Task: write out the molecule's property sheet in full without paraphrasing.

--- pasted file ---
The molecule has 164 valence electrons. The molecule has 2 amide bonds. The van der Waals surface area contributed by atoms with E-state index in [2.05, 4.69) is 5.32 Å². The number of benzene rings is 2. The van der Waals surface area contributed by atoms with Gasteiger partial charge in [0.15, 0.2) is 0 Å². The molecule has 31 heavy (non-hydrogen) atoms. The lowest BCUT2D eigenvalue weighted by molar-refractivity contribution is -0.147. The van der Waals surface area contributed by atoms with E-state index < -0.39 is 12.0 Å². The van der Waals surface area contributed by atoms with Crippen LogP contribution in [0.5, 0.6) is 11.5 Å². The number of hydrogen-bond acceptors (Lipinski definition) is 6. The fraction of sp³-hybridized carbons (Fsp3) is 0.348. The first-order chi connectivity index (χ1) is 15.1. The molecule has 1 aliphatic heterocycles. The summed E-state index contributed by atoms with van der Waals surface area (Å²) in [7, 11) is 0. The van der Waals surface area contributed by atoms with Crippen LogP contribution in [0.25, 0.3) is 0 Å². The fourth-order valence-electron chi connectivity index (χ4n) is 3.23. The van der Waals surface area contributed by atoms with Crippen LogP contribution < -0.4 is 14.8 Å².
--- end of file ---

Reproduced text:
The molecule has 164 valence electrons. The molecule has 2 amide bonds. The van der Waals surface area contributed by atoms with E-state index in [2.05, 4.69) is 5.32 Å². The number of benzene rings is 2. The van der Waals surface area contributed by atoms with Gasteiger partial charge in [0.15, 0.2) is 0 Å². The molecule has 31 heavy (non-hydrogen) atoms. The lowest BCUT2D eigenvalue weighted by molar-refractivity contribution is -0.147. The van der Waals surface area contributed by atoms with E-state index < -0.39 is 12.0 Å². The van der Waals surface area contributed by atoms with Crippen LogP contribution in [0.5, 0.6) is 11.5 Å². The number of hydrogen-bond acceptors (Lipinski definition) is 6. The fraction of sp³-hybridized carbons (Fsp3) is 0.348. The first-order chi connectivity index (χ1) is 15.1. The molecule has 1 aliphatic heterocycles. The summed E-state index contributed by atoms with van der Waals surface area (Å²) in [7, 11) is 0. The van der Waals surface area contributed by atoms with Crippen LogP contribution in [0.25, 0.3) is 0 Å². The fourth-order valence-electron chi connectivity index (χ4n) is 3.23. The van der Waals surface area contributed by atoms with Crippen LogP contribution < -0.4 is 14.8 Å².